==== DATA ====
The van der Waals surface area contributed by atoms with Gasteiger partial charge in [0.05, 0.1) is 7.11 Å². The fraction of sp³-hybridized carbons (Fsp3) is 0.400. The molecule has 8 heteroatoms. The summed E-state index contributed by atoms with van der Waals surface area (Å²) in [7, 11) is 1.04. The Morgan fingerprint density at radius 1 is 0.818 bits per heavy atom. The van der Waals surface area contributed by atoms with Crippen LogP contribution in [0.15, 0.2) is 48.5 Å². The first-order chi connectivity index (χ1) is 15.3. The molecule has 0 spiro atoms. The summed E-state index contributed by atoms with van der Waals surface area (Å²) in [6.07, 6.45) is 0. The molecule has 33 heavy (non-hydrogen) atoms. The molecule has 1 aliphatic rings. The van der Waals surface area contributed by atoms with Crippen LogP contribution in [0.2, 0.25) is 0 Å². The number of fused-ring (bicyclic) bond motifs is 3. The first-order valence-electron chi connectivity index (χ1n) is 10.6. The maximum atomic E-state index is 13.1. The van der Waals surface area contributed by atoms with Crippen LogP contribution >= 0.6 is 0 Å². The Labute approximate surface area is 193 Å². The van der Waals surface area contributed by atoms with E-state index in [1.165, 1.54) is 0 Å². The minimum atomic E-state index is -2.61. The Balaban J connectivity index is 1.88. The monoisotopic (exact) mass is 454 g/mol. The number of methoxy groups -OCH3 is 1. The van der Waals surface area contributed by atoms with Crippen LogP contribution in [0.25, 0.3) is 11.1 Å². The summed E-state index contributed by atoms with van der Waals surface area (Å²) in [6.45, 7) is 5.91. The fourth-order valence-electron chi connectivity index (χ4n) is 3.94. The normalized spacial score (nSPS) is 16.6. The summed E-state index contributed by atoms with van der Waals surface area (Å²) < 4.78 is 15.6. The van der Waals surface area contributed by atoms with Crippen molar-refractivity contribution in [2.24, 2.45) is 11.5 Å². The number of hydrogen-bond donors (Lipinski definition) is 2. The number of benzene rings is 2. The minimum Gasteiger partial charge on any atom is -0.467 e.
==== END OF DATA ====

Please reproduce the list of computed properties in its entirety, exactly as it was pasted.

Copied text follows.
The van der Waals surface area contributed by atoms with Gasteiger partial charge in [0.05, 0.1) is 7.11 Å². The fraction of sp³-hybridized carbons (Fsp3) is 0.400. The molecule has 8 heteroatoms. The summed E-state index contributed by atoms with van der Waals surface area (Å²) in [7, 11) is 1.04. The Morgan fingerprint density at radius 1 is 0.818 bits per heavy atom. The van der Waals surface area contributed by atoms with Crippen LogP contribution in [0.15, 0.2) is 48.5 Å². The first-order chi connectivity index (χ1) is 15.3. The molecule has 0 spiro atoms. The summed E-state index contributed by atoms with van der Waals surface area (Å²) in [6.07, 6.45) is 0. The molecule has 33 heavy (non-hydrogen) atoms. The molecule has 1 aliphatic rings. The van der Waals surface area contributed by atoms with Crippen LogP contribution in [0.2, 0.25) is 0 Å². The number of fused-ring (bicyclic) bond motifs is 3. The first-order valence-electron chi connectivity index (χ1n) is 10.6. The maximum atomic E-state index is 13.1. The van der Waals surface area contributed by atoms with Crippen LogP contribution >= 0.6 is 0 Å². The Labute approximate surface area is 193 Å². The van der Waals surface area contributed by atoms with E-state index in [1.165, 1.54) is 0 Å². The minimum atomic E-state index is -2.61. The Balaban J connectivity index is 1.88. The monoisotopic (exact) mass is 454 g/mol. The number of methoxy groups -OCH3 is 1. The van der Waals surface area contributed by atoms with Crippen LogP contribution in [0.25, 0.3) is 11.1 Å². The summed E-state index contributed by atoms with van der Waals surface area (Å²) in [6.45, 7) is 5.91. The fourth-order valence-electron chi connectivity index (χ4n) is 3.94. The normalized spacial score (nSPS) is 16.6. The summed E-state index contributed by atoms with van der Waals surface area (Å²) < 4.78 is 15.6. The van der Waals surface area contributed by atoms with Crippen molar-refractivity contribution in [2.24, 2.45) is 11.5 Å². The number of hydrogen-bond donors (Lipinski definition) is 2. The number of benzene rings is 2. The minimum Gasteiger partial charge on any atom is -0.467 e.